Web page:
Interop (FFI)

Beef allows for zero-overhead linking to static and dynamic libraries. Methods declared as ‘extern’ will create an external symbol reference which must be satisfied at link time. Beef can also import DLL methods when a C linking library is not available, using the [DllImport(...)] attribute. By default, C++-compatible name mangling is used, but a method’s link name can be override with [CLink] or [LinkName].

/* Links to a method in an external library, with the following attributes:
  Import: Link to library 'wsock32.lib' when we use this method
  CLink: Don't use C++ mangling, use C link name for this method
  StdCall: Use stdcall calling convetion (WINAPI) */
[Import("wsock32.lib"), CLink, StdCall]
static extern int32 WSAGetLastError(); 

Struct layouts do not, by default, match C struct layouts due to field reordering (to reduce alignment gaps) and because Beef seperates the concepts of struct size from stride – Beef structs omit alignment padding at the end. The [CRepr]attribute can be used to create structs that match C for interop purposes.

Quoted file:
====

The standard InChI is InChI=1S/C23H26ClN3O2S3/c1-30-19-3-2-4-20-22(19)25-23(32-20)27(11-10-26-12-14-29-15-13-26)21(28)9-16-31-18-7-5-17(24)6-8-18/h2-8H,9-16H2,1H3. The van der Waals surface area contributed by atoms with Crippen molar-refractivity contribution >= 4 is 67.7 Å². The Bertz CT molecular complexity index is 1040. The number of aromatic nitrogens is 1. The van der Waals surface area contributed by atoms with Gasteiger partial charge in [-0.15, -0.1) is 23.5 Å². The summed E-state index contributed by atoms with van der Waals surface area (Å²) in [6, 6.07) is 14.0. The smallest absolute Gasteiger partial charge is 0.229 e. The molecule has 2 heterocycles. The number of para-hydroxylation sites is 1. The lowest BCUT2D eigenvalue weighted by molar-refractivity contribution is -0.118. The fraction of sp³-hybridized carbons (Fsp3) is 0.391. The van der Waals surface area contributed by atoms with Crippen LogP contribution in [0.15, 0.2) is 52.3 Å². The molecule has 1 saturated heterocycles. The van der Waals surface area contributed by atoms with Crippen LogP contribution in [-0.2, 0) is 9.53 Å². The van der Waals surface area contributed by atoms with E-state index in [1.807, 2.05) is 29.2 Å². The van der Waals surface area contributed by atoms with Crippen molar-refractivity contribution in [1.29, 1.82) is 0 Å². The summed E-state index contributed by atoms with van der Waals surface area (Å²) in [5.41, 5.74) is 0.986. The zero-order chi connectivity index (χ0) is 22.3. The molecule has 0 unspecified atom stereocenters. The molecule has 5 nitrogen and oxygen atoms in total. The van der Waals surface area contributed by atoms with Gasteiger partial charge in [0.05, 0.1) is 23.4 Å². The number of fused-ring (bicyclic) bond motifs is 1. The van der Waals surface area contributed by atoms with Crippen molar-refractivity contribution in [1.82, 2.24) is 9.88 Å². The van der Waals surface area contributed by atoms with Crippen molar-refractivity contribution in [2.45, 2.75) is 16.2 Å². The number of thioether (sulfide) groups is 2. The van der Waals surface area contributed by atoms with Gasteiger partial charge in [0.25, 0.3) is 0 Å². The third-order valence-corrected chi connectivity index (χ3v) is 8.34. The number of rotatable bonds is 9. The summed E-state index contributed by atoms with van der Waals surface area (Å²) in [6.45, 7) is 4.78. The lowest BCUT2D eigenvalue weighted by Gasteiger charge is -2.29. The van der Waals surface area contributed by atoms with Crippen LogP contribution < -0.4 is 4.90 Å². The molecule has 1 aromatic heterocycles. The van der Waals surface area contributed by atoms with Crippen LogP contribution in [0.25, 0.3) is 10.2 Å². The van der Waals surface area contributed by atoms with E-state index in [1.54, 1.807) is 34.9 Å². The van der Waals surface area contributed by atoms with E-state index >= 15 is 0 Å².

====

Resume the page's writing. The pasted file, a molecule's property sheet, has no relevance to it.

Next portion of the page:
By default, the system ‘cdecl’ calling convention will be used by Beef, unless methods are marked with [StdCall], whereby the system ‘stdcall’ convention will be used.

If the CRT allocator is required for FFI, note that the workspace can define the global allocator so the CRT’s allocator may not be used. In this case, you can either manage FFI memory through System.Internal.StdMalloc and System.Internal.StdFree, or you can use the System.gCRTAlloc custom allocator.

Beef also supports manual and dynamic foreign function interfacing (FFI) through System.FFI in the corlib.

ABI Stability

Beef does not provide general ABI stability except for that which is provided by the generalized FFI C interop – not even seperate compilations of exactly the same code are guaranteed to generate stable ABI boundaries. The following is a partial list of ABI breaks that can occur even without code changes within an ABI-boundary library:

While languages such as C++ do not ‘officially’ provide a stable ABI, its seperate ‘compilation module’ approach can be amenable to a “soft” ABI which allows for a usable ABI boundary assuming you can guarantee both sides of the boundary (lib and lib user) are compiled with “compatible settings” including compiler versions, compatible headers included, relevant compatible preprocessor flags, memory management being carefully handled, etc. While this is somewhat stronger ABI stability than Beef, it is not nearly strong enough to satisfy the general goals of ABI stability, however, which include the ability of a library author to provide binary library updates with security or performance enhancements that can be used without user program recompilation, and to provide system-level libraries whose binary footprints do not need to be included with user programs (a primary goal of Swift ABI stability).

Further reading: